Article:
At last count, I have been to the emergency room six times in the last eight years. Friends and colleagues and family members hear this number and think, “Well, of course, you’re always going on those crazy adventures, you’re bound to hurt yourself.” But readers, tis not the adventures that land me in the hospital (well, except for the turning-point bike accident back in 2007). Usually, in fact, I land there because some drunk dude is careless. It’s totally awful but it’s totally how things have been these past eight years.
Well, this time I landed in the ER just because I’d been running out of steam and the immune system was down and one can ignore abdominal pain for only so long. I tell you this not to elicit pity, but to introduce my latest blog posting about how to prepare yourself for mindless and anxiety-filled hours in the ER. Cuz I’m an expert by now.
My latest for Trail’sEdge on being prepared for the emergency room.
And yes, I’ll be spending Thanksgiving alone (by choice, readers) at the Sand Creek Massacre site. To fully understand what I’m talking about, read about my adventure to Chaco Canyon when I decided to just say no to Thanksgiving over a decade ago.
Although Alberto Contador hasn’t been looking the badass he is in this Tour de France, he is confident he’s going to start taking names again once the Tour hits the Alps on Thursday and Friday.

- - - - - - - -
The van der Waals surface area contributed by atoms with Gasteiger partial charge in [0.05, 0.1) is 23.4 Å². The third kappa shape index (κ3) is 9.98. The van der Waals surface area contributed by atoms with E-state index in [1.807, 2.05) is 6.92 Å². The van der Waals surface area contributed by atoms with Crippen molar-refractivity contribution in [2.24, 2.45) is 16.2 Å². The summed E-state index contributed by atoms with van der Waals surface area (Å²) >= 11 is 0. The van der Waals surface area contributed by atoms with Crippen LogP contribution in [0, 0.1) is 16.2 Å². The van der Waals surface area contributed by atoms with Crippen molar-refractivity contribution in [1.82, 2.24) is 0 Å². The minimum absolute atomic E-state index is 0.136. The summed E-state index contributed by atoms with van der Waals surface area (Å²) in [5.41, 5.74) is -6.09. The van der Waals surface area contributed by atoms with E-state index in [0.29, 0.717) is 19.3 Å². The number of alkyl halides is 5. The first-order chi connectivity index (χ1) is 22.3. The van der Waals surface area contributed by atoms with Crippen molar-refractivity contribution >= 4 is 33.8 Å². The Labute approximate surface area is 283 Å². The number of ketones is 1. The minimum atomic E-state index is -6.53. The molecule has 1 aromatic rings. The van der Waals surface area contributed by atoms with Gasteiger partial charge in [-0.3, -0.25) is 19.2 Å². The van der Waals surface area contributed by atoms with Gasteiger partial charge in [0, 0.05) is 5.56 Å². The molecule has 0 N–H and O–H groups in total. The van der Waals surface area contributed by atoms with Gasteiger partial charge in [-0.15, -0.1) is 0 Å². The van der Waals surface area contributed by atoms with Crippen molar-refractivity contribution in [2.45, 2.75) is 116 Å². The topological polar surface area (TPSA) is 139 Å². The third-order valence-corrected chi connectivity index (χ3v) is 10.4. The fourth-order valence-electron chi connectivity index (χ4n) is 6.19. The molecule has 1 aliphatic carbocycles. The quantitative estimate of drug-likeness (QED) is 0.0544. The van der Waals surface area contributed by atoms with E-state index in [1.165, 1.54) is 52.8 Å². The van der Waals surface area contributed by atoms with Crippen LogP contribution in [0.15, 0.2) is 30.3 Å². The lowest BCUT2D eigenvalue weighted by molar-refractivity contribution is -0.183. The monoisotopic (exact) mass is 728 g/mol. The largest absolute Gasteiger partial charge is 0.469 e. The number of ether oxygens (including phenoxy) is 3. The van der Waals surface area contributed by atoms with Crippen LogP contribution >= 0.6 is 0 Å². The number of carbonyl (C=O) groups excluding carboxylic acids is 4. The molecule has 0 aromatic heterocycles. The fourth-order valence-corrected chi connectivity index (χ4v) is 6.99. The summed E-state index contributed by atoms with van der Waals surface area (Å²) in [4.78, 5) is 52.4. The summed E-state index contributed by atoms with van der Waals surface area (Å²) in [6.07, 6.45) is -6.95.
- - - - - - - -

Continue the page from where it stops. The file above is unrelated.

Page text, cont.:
There’s no doubt that 2 days of riding in the Alps, after over two weeks of riding 100+ miles a day, is a feat few can accomplish. But I take issue with Versus Television’s claim that The Tour de France is the “Most Epic Race. Ever.” Because it’s not. There’s plenty of endurance races out there that kicks the Tour’s butt. And as my allegiance is firmly in the mountain biking camp, I had to write last week about the Great Divide Race, a mountain bike race that skirts the Continental Divide (mountains the entire way), lasts at least three weeks for most demi-gods and -goddesses, and is solely supported. This means no teams, no support car, no fancy GPS devices, no sponshorship money, and no television coverage. Just the participants and the bike.
Like the Tour used to be.
A friend of mine had this history-lesson response to the way the Tour has changed since its inception:
Back when the Tour de France started over 100 years ago, it was very similar to the Great Divide. It was initiated by a newspaper company that wanted to expand its readership beyond the city of Paris. So, the TdF was a publicity stunt to generate interest throughout France. The paper had exclusive rights to interviews with riders, etc. The front page of the paper was printed on yellow news-print. Hence the yellow jersey.
As the race took on a life of its won and sponsorship dollars flooded in, the purse for the winner grew into a huge sum. Thenm the inevitable happened. The equation below sums it up:
Huge Male Egos + Millions of Dollars at Stake + Pressure from Sponsors + Modern Chemistry + Lack of Ethics = Cheating